Artwork with a difference

Third-generation farmer Nick Hulland and artist Fintan Magee caught up for a coffee after the completion of the mural.

Third-generation farmer Nick Hulland and artist Fintan Magee caught up for a coffee after the completion of the mural.

The tight-knit Patchewollock community is already reaping the benefits of the silo art trail following the transformation of the town's disused grain silos.

As the finishing touches were made to the 35-metre structure at the weekend, visitors flocked to the town to witness the mural. 

Renowned Australian street artist Fintan Magee was commissioned to undertake the project in what marks the second instalment of the Yarriambiack Shire's silo art trail.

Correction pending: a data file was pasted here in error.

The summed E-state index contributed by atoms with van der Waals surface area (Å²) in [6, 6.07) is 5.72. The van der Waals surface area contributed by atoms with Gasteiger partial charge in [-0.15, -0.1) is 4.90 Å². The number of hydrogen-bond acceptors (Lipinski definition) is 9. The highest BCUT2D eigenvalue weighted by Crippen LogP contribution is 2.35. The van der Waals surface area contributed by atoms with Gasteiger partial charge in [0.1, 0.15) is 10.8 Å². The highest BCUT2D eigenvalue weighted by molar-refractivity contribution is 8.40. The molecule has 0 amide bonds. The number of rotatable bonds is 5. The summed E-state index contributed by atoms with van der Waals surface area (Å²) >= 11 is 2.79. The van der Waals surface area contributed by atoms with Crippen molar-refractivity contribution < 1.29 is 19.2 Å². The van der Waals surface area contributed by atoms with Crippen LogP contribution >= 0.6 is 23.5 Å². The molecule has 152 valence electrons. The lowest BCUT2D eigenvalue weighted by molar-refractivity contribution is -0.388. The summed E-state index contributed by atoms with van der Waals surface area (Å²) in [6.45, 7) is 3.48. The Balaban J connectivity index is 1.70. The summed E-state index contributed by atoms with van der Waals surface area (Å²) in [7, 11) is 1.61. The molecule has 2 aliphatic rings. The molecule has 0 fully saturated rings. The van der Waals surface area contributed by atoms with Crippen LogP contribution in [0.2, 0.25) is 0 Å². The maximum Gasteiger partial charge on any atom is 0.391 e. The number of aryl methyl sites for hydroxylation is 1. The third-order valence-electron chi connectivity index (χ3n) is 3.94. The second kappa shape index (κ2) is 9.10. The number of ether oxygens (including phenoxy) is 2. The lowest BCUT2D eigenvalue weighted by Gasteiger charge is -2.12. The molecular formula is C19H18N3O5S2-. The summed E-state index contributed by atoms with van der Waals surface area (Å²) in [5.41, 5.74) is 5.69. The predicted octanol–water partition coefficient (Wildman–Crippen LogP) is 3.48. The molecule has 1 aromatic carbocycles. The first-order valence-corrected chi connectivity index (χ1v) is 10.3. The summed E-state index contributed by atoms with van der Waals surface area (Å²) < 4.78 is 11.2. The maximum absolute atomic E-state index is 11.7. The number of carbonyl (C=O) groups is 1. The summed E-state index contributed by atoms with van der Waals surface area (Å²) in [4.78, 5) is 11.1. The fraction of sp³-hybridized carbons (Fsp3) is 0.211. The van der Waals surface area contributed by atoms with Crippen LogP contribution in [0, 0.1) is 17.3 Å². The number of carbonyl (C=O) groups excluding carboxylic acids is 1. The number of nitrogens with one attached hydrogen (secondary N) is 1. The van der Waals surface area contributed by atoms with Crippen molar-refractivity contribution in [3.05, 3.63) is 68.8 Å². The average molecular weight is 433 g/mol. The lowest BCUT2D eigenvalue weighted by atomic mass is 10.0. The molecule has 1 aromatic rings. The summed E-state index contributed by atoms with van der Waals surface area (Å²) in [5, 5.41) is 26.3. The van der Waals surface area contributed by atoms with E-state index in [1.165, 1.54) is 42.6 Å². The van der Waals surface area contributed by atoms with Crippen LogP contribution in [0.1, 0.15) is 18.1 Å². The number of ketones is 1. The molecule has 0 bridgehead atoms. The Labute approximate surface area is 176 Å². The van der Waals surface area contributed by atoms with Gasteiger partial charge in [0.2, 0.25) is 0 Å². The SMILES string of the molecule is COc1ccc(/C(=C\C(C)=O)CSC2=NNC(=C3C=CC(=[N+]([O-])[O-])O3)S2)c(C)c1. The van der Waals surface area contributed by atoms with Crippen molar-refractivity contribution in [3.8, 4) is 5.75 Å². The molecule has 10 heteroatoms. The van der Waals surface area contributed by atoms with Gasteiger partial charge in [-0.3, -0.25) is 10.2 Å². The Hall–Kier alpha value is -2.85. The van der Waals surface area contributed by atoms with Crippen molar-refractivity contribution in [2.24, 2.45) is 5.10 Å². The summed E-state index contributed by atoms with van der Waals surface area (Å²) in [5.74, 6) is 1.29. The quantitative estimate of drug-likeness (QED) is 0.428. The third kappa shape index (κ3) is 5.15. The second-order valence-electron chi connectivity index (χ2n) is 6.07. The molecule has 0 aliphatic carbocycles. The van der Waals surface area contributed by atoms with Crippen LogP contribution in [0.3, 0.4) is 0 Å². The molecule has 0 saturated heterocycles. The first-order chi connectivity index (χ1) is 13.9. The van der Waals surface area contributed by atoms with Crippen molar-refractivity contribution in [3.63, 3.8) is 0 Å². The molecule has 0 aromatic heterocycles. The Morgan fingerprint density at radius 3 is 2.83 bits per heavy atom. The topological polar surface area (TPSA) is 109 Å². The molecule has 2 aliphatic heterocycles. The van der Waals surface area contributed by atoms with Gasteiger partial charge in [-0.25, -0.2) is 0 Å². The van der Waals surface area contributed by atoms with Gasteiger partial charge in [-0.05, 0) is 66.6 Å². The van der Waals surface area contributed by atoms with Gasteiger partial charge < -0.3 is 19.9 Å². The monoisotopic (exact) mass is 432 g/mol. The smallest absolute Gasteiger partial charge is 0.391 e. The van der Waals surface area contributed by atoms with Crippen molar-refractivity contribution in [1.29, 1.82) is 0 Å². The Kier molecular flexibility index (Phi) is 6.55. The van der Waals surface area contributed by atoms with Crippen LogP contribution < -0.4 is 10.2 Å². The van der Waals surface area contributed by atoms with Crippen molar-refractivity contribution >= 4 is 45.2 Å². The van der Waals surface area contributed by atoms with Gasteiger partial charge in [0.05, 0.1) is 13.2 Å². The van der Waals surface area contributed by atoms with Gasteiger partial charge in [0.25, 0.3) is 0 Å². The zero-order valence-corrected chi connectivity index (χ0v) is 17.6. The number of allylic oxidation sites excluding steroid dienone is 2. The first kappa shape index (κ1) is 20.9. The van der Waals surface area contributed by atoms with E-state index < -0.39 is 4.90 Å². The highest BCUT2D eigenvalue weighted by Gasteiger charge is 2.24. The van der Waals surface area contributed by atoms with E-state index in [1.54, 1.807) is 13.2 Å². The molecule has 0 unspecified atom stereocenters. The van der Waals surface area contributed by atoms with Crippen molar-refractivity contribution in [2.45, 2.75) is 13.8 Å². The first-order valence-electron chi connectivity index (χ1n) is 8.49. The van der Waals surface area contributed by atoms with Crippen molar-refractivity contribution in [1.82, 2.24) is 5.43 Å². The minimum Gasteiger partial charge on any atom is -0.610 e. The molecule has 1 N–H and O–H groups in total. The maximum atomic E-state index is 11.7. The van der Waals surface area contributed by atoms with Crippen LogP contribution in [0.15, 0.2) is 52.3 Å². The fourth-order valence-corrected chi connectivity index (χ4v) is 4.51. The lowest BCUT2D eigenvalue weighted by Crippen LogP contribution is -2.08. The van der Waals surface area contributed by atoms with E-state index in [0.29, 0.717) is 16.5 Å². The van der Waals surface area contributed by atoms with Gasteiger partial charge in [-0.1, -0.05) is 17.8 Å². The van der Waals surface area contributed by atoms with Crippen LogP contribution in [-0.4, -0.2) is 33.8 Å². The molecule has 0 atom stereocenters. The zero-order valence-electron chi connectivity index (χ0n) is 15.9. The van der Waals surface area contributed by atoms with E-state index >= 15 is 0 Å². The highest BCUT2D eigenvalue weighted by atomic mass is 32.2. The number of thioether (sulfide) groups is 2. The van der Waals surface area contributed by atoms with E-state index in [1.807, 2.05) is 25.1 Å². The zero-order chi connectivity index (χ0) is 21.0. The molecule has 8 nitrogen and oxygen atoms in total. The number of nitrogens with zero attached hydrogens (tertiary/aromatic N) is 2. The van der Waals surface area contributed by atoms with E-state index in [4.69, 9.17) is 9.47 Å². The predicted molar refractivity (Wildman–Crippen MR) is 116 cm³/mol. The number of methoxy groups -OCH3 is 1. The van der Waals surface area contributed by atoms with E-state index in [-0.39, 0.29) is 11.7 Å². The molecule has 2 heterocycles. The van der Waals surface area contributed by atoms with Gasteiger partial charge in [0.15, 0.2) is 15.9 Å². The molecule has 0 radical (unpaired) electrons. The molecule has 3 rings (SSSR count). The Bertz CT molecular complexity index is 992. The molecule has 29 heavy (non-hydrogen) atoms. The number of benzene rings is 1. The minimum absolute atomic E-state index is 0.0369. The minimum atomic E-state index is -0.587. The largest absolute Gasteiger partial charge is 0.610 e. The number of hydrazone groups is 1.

Once complete the trail will incorporate a 200-kilometre journey, featuring six different artists and towns situated within Yarriambiack Shire. 

Third-generation farmer Nick Hulland, who features on the silo, said he was still coming to terms with the publicity. 

"It's taken a bit of getting used to," he said. 

His image was selected from a shortlist of local identities and was kept under wraps in the lead-up to the project. 

Mr Magee chose to depict him due to his "connection to the agricultural aspects of the region, his heritage and standing in the community". 

"It took a little bit to talk me into it," Mr Hulland said. 

"I only found out that I had been selected a couple of days prior." 

The humble farmer was born and bred in the Mallee. 

His grandfather cleared a block on the edge of Wyperfeld National Park, marking the beginning of an agricultural career which would span three generations. 

To read more of this story, grab a copy of Wednesday's Guardian (October 26th).

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